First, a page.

Rowing: 443 crews from 41 clubs will attend Lough Rynn regatta
Clash of junior eights of Enniskillen and Shandon might be the race to watch
Gary O’Donovan and Paul O’Donovan. The pair would like to compete at all three World Cups
The president of Rowing Ireland, Eamonn Colclough, stands on the bank of Lough Rinn in the lashing rain, and predicts that Saturday’s big Lough Rynn regatta (the name is taken from the nearby hotel) will be a good one.
The weather forecast is promising, in contrast to last year when a violent squall tore a hole in the programme and left some rowers out on the course in dreadful conditions.
That day showed up the shortage of experienced personnel. This time out the chief umpire is Skibbereen stalwart TJ Ryan, and the Connacht branch is calling on 110 volunteers from a wider range of clubs. There will be seven umpires’ launches, and safety back-up from Leitrim Sub Aqua Club and Leitrim Civil Defence.
The attractive, developing course can accommodate big numbers, and 443 crews from 41 clubs will compete in 123 races. The regatta will be run on a Grand League format, and some junior pairs will be competing as part of the Ireland trialling process.
Irish senior champions Commercial head up the eights’ entry, but the clash of the junior eights of Enniskillen and Shandon might be the one to watch. Fionán Crowley, who recently broke six minutes on the ergometer, competes for Castleconnell. The senior women’s four from Cork – Lisa Dilleen, Linda Murphy, Tara Hanlon and Amy Mason – take on Commercial crews in another highlight.
It is exam season, and university rowers generally miss out. However, Queen’s is sending a sizeable contingent to the enormous three-day BUCS (British university) regatta at Nottingham, and trained on Lough Rinn recently. At the top end in Nottingham, Sam McKeown and Philip Doyle go in the Championship singles, and the Belfast college has women’s and men’s Championship doubles. Miles Taylor is set to compete in the lightweight single.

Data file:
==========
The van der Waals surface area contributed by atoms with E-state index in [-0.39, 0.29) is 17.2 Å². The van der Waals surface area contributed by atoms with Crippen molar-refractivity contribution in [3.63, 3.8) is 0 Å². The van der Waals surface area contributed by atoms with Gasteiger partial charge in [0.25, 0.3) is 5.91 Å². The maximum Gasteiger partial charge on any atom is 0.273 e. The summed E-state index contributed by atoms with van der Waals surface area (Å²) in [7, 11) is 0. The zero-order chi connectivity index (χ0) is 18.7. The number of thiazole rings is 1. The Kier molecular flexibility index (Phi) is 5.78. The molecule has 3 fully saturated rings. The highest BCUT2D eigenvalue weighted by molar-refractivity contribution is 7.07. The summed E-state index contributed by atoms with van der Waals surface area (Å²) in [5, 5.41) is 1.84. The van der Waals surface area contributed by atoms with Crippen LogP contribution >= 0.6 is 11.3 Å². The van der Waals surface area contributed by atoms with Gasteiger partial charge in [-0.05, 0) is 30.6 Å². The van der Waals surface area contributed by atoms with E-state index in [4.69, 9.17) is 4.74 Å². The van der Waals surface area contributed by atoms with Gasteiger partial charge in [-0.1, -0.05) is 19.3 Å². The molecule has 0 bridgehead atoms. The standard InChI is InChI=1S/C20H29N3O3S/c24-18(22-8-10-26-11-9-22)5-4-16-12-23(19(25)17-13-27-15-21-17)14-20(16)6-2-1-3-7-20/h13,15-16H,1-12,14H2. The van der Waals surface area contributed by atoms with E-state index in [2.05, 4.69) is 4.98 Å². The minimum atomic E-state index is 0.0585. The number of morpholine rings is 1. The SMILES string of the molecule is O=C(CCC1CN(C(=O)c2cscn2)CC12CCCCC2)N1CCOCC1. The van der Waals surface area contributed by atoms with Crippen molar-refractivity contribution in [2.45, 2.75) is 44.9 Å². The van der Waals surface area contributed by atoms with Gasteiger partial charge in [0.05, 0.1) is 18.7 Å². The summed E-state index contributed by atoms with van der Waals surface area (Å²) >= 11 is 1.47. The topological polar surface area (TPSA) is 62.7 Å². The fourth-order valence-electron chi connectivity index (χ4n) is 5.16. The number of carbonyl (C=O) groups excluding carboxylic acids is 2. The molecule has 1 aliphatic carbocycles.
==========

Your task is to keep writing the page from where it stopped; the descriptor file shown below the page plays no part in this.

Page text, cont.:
Rowing Ireland has just appointed a new chief executive in Michelle Carpenter. Colclough says she will spend “most of her time” at the National Rowing Centre (NRC) in Cork, but Rowing Ireland is “investigating having a hub in Abbotstown” in Dublin.
The Ireland rowers who trained in Varese, Italy, are returning to cool and overcast conditions at the NRC. Gary and Paul O’Donovan and Shane O’Driscoll and Mark O’Donovan have trained on ergometers in the centre when the water has not been good.
The plan for the first part of the international season, as outlined by high performance director Antonio Maurogiovanni, is to compete in just two World Cup regattas, the first, in Belgrade, and third (Lucerne), missing the middle World Cup in Austria.
However, Gary O’Donovan told The Irish Times on Thursday: “Myself and Paul would like to go to all three World Cups.”
He said they were training “48 weeks of the year”, and wanted to take every chance of competing at the top level in the lightweight double.